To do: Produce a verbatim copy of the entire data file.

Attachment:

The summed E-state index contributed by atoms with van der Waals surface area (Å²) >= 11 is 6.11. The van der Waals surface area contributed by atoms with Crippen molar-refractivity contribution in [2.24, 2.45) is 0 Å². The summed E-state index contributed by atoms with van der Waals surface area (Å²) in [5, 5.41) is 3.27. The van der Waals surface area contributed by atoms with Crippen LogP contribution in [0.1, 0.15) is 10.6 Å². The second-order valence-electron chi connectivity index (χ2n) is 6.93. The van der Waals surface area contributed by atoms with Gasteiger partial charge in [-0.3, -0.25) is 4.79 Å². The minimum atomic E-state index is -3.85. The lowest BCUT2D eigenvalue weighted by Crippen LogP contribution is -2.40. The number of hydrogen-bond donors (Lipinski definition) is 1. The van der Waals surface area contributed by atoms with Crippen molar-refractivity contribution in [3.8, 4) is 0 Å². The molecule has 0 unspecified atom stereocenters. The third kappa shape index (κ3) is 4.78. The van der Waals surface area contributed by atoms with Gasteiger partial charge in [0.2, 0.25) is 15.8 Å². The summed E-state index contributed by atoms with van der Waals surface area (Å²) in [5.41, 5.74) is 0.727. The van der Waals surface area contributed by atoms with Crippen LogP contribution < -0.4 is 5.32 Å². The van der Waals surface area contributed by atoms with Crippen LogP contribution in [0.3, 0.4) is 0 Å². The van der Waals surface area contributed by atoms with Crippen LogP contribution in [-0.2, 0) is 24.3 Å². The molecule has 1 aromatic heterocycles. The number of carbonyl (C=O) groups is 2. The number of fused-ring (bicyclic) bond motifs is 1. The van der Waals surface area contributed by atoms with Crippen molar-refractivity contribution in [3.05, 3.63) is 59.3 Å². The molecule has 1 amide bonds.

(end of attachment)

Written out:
The summed E-state index contributed by atoms with van der Waals surface area (Å²) >= 11 is 6.11. The van der Waals surface area contributed by atoms with Crippen molar-refractivity contribution in [2.24, 2.45) is 0 Å². The summed E-state index contributed by atoms with van der Waals surface area (Å²) in [5, 5.41) is 3.27. The van der Waals surface area contributed by atoms with Crippen LogP contribution in [0.1, 0.15) is 10.6 Å². The second-order valence-electron chi connectivity index (χ2n) is 6.93. The van der Waals surface area contributed by atoms with Gasteiger partial charge in [-0.3, -0.25) is 4.79 Å². The minimum atomic E-state index is -3.85. The lowest BCUT2D eigenvalue weighted by Crippen LogP contribution is -2.40. The number of hydrogen-bond donors (Lipinski definition) is 1. The van der Waals surface area contributed by atoms with Crippen molar-refractivity contribution in [3.8, 4) is 0 Å². The molecule has 0 unspecified atom stereocenters. The third kappa shape index (κ3) is 4.78. The van der Waals surface area contributed by atoms with Gasteiger partial charge in [0.2, 0.25) is 15.8 Å². The summed E-state index contributed by atoms with van der Waals surface area (Å²) in [5.41, 5.74) is 0.727. The van der Waals surface area contributed by atoms with Crippen LogP contribution < -0.4 is 5.32 Å². The van der Waals surface area contributed by atoms with Crippen LogP contribution in [0.3, 0.4) is 0 Å². The van der Waals surface area contributed by atoms with Crippen LogP contribution in [-0.2, 0) is 24.3 Å². The molecule has 1 aromatic heterocycles. The number of carbonyl (C=O) groups is 2. The number of fused-ring (bicyclic) bond motifs is 1. The van der Waals surface area contributed by atoms with Crippen molar-refractivity contribution in [3.05, 3.63) is 59.3 Å². The molecule has 1 amide bonds.